An official website of the United States government
Here's how you know
A .mil website belongs to an official U.S. Department of Defense organization in the United States.
A lock (lock ) or https:// means you’ve safely connected to the .mil website. Share sensitive information only on official, secure websites.

LAR scouts conduct route recon at Fort A.P. Hill

17 Mar 2004 | Sgt. Zachary A. Bathon 24th Marine Expeditionary Unit

As with the rest of the 24th Marine Expeditionary Units' Ground Combat Element, Battalion Landing Team, 1st Bn., 2nd Marines, Marines from Light Armored Reconnaissance Platoon, Weapons Company worked to strengthen their basic skills by conducting route reconnaissance training here March 16.

The exercise allowed the scouts and Light Armored Vehicle crewman to practice the proper techniques involved in the route reconnaissance process.

"Basically what we were doing out there was making sure the roads would be able to support the vehicles from the [Battalion Landing Team] and [MEU Service Support Group]," said Sgt. Thomas Busch of St. Paul, Neb., and chief scout for LAR Platoon.

"We had to make sure all the vehicles would fit on the road and be able to travel on this route without encountering any problems."

The LAR Marines conducted the reconnaissance work by using several different means.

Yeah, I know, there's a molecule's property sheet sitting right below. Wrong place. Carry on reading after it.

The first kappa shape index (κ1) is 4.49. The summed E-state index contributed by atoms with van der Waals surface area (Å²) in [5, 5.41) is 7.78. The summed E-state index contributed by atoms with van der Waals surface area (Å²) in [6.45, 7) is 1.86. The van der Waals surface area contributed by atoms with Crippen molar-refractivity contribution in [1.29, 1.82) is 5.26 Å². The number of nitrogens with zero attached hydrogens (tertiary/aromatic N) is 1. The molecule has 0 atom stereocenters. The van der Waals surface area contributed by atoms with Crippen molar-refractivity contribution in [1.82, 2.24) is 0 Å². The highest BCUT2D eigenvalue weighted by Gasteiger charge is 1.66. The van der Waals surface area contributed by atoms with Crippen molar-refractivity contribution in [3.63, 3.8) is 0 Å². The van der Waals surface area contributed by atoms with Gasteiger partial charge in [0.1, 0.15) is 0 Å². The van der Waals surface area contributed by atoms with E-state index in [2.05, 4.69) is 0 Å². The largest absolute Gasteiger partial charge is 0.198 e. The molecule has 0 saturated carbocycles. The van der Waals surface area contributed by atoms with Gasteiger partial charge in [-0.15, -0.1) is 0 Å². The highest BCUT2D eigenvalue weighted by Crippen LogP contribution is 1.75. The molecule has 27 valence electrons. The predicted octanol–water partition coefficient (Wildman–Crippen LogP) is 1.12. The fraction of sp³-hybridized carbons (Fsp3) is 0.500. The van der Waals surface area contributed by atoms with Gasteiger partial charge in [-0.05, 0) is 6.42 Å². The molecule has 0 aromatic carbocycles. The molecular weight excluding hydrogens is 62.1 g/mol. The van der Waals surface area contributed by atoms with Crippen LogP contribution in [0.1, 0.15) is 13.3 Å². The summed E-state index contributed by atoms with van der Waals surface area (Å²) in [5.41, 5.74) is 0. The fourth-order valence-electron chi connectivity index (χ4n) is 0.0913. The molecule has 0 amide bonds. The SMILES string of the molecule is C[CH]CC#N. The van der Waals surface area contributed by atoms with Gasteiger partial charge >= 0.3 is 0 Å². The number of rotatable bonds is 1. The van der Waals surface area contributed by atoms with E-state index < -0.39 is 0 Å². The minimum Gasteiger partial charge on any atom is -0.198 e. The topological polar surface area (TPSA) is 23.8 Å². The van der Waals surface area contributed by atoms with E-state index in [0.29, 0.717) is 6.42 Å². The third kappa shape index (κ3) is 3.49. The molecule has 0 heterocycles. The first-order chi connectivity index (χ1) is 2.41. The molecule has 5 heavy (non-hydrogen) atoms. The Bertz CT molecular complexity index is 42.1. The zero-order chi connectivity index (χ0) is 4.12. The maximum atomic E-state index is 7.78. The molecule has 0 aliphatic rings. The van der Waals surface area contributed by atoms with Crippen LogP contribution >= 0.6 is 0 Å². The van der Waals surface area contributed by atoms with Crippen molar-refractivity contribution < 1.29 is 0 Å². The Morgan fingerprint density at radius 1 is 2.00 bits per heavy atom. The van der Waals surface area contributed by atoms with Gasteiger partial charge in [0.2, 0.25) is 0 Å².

First the Marines would take their vehicles to certain areas along the route. They would stop, dismount their vehicles, and with Marines providing proper security with M-16 rifles and M-249 Squad Automatic Weapons, would measure the roadway using a piece of cord with knots in it that represented various distances.

Once they had the width of the road measured the Marines also tested the slope of the road.

"To measure slope, you take your [horizontal distance] which is my height times [vertical distance] which is how many steps [another Marines] takes and [multiply] it by 100," said Busch. "That will give you a percent of the slope. If the slope is under 30 percent, the vehicles can climb it with ease."

Once the scouts had the proper road width and slope of the road, they also took time to conduct some surveillance of the area.

This included them snooping through the woods and watching places on the road to see if it was clear for the vehicles to travel on. They also made sure there were no obstacles to block a convoy.

"Out here with my [Squad Automatic Weapon], running through the forest -- its awesome." said Lance Cpl. Sean Wilson of Erie, Pa., and scout with LAR Plt. "I love being out here and doing this sort of thing."

Next up for the Marines of LAR Platoon is interoperability training with their counterparts in the Combined Anti-Armor Team (CAAT). The two will team and work together as a combined CAAAT/LAR team.